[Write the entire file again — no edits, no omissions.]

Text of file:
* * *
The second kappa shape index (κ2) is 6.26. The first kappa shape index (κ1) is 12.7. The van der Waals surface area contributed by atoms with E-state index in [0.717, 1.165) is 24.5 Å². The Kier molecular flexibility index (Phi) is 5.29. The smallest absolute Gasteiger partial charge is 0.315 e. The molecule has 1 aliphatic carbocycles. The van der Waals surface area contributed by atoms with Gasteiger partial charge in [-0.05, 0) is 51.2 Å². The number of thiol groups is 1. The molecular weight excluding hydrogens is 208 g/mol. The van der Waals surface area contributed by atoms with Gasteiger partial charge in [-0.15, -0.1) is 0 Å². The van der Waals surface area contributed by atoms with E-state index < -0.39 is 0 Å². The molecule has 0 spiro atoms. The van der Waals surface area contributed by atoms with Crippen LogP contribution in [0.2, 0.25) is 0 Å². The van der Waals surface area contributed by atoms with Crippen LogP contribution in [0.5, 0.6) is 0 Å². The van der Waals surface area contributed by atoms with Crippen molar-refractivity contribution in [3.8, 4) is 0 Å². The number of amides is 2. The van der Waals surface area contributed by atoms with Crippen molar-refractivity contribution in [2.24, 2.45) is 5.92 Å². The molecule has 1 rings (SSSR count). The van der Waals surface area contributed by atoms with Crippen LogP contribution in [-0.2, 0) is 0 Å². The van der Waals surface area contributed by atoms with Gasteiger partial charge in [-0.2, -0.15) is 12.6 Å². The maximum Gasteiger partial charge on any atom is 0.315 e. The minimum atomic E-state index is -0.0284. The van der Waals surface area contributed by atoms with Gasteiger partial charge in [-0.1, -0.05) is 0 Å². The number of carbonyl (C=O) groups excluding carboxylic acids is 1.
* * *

The second kappa shape index (κ2) is 6.26. The first kappa shape index (κ1) is 12.7. The van der Waals surface area contributed by atoms with E-state index in [0.717, 1.165) is 24.5 Å². The Kier molecular flexibility index (Phi) is 5.29. The smallest absolute Gasteiger partial charge is 0.315 e. The molecule has 1 aliphatic carbocycles. The van der Waals surface area contributed by atoms with Gasteiger partial charge in [-0.05, 0) is 51.2 Å². The number of thiol groups is 1. The molecular weight excluding hydrogens is 208 g/mol. The van der Waals surface area contributed by atoms with Gasteiger partial charge in [-0.15, -0.1) is 0 Å². The van der Waals surface area contributed by atoms with E-state index < -0.39 is 0 Å². The molecule has 0 spiro atoms. The van der Waals surface area contributed by atoms with Crippen LogP contribution in [0.2, 0.25) is 0 Å². The van der Waals surface area contributed by atoms with Crippen LogP contribution in [0.5, 0.6) is 0 Å². The van der Waals surface area contributed by atoms with Crippen molar-refractivity contribution in [3.8, 4) is 0 Å². The number of amides is 2. The van der Waals surface area contributed by atoms with Crippen molar-refractivity contribution in [2.24, 2.45) is 5.92 Å². The molecule has 1 rings (SSSR count). The van der Waals surface area contributed by atoms with Crippen LogP contribution in [-0.2, 0) is 0 Å². The van der Waals surface area contributed by atoms with Gasteiger partial charge in [-0.2, -0.15) is 12.6 Å². The maximum Gasteiger partial charge on any atom is 0.315 e. The minimum atomic E-state index is -0.0284. The van der Waals surface area contributed by atoms with Gasteiger partial charge in [-0.1, -0.05) is 0 Å². The number of carbonyl (C=O) groups excluding carboxylic acids is 1.